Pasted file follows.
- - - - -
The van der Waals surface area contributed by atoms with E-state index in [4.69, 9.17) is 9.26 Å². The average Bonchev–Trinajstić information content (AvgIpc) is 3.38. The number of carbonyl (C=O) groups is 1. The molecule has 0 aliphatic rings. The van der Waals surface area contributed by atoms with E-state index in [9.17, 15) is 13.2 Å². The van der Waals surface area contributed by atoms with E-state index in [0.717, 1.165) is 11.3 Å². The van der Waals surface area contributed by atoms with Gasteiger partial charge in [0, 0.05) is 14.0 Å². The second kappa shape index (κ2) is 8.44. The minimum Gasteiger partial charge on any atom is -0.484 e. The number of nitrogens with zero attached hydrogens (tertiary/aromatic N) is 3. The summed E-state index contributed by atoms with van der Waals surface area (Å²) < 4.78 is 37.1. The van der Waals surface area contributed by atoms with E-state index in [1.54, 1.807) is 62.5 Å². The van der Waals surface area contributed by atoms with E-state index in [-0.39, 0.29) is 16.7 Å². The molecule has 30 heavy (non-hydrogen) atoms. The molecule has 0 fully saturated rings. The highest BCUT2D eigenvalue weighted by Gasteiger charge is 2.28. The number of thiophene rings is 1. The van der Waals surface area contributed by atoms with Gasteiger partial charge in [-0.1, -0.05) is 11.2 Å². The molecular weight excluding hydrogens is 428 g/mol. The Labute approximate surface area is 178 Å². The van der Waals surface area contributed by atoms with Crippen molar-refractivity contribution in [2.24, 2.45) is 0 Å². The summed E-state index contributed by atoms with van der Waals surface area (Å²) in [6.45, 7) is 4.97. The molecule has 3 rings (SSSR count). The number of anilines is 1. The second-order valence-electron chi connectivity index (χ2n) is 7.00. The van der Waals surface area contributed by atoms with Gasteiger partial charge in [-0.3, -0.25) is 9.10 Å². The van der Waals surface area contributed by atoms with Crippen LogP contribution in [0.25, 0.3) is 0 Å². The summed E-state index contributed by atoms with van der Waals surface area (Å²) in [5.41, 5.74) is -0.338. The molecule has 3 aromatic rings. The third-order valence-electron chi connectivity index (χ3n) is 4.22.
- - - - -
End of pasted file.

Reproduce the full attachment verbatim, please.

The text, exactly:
The van der Waals surface area contributed by atoms with E-state index in [4.69, 9.17) is 9.26 Å². The average Bonchev–Trinajstić information content (AvgIpc) is 3.38. The number of carbonyl (C=O) groups is 1. The molecule has 0 aliphatic rings. The van der Waals surface area contributed by atoms with E-state index in [9.17, 15) is 13.2 Å². The van der Waals surface area contributed by atoms with E-state index in [0.717, 1.165) is 11.3 Å². The van der Waals surface area contributed by atoms with Gasteiger partial charge in [0, 0.05) is 14.0 Å². The second kappa shape index (κ2) is 8.44. The minimum Gasteiger partial charge on any atom is -0.484 e. The number of nitrogens with zero attached hydrogens (tertiary/aromatic N) is 3. The summed E-state index contributed by atoms with van der Waals surface area (Å²) < 4.78 is 37.1. The van der Waals surface area contributed by atoms with E-state index in [1.54, 1.807) is 62.5 Å². The van der Waals surface area contributed by atoms with E-state index in [-0.39, 0.29) is 16.7 Å². The molecule has 30 heavy (non-hydrogen) atoms. The molecule has 0 fully saturated rings. The highest BCUT2D eigenvalue weighted by Gasteiger charge is 2.28. The number of thiophene rings is 1. The van der Waals surface area contributed by atoms with Gasteiger partial charge in [-0.1, -0.05) is 11.2 Å². The molecular weight excluding hydrogens is 428 g/mol. The Labute approximate surface area is 178 Å². The van der Waals surface area contributed by atoms with Crippen molar-refractivity contribution in [2.24, 2.45) is 0 Å². The summed E-state index contributed by atoms with van der Waals surface area (Å²) in [6.45, 7) is 4.97. The molecule has 3 rings (SSSR count). The number of anilines is 1. The second-order valence-electron chi connectivity index (χ2n) is 7.00. The van der Waals surface area contributed by atoms with Gasteiger partial charge in [-0.3, -0.25) is 9.10 Å². The van der Waals surface area contributed by atoms with Crippen LogP contribution in [0.25, 0.3) is 0 Å². The summed E-state index contributed by atoms with van der Waals surface area (Å²) in [5.41, 5.74) is -0.338. The molecule has 3 aromatic rings. The third-order valence-electron chi connectivity index (χ3n) is 4.22.